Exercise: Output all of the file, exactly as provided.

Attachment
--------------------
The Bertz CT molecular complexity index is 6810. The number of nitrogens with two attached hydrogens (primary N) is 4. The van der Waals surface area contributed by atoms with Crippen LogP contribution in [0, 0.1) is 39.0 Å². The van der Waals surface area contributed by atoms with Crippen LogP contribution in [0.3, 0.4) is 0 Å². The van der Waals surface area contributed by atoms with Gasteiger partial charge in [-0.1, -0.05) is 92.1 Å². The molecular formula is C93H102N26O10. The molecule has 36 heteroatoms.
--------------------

The Bertz CT molecular complexity index is 6810. The number of nitrogens with two attached hydrogens (primary N) is 4. The van der Waals surface area contributed by atoms with Crippen LogP contribution in [0, 0.1) is 39.0 Å². The van der Waals surface area contributed by atoms with Crippen LogP contribution in [0.3, 0.4) is 0 Å². The van der Waals surface area contributed by atoms with Gasteiger partial charge in [-0.1, -0.05) is 92.1 Å². The molecular formula is C93H102N26O10. The molecule has 36 heteroatoms.